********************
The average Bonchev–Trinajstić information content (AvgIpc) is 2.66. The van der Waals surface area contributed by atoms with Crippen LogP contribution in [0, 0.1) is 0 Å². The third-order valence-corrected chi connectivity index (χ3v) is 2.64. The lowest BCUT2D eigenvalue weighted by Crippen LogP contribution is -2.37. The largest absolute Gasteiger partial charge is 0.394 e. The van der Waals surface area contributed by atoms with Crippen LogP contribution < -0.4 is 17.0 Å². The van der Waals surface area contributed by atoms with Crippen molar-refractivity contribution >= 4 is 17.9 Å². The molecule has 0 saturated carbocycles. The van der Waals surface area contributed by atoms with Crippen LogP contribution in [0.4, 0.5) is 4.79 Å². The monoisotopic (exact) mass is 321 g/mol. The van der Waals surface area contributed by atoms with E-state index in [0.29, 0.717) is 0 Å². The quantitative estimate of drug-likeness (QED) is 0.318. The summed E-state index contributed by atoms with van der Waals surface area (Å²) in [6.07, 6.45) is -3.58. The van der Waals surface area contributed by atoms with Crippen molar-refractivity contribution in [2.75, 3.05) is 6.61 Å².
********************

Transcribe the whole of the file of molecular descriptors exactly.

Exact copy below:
The average Bonchev–Trinajstić information content (AvgIpc) is 2.66. The van der Waals surface area contributed by atoms with Crippen LogP contribution in [0, 0.1) is 0 Å². The third-order valence-corrected chi connectivity index (χ3v) is 2.64. The lowest BCUT2D eigenvalue weighted by Crippen LogP contribution is -2.37. The largest absolute Gasteiger partial charge is 0.394 e. The van der Waals surface area contributed by atoms with Crippen LogP contribution < -0.4 is 17.0 Å². The van der Waals surface area contributed by atoms with Crippen molar-refractivity contribution >= 4 is 17.9 Å². The molecule has 0 saturated carbocycles. The van der Waals surface area contributed by atoms with Crippen LogP contribution in [0.4, 0.5) is 4.79 Å². The monoisotopic (exact) mass is 321 g/mol. The van der Waals surface area contributed by atoms with E-state index in [0.29, 0.717) is 0 Å². The quantitative estimate of drug-likeness (QED) is 0.318. The summed E-state index contributed by atoms with van der Waals surface area (Å²) in [6.07, 6.45) is -3.58. The van der Waals surface area contributed by atoms with Crippen molar-refractivity contribution in [2.75, 3.05) is 6.61 Å².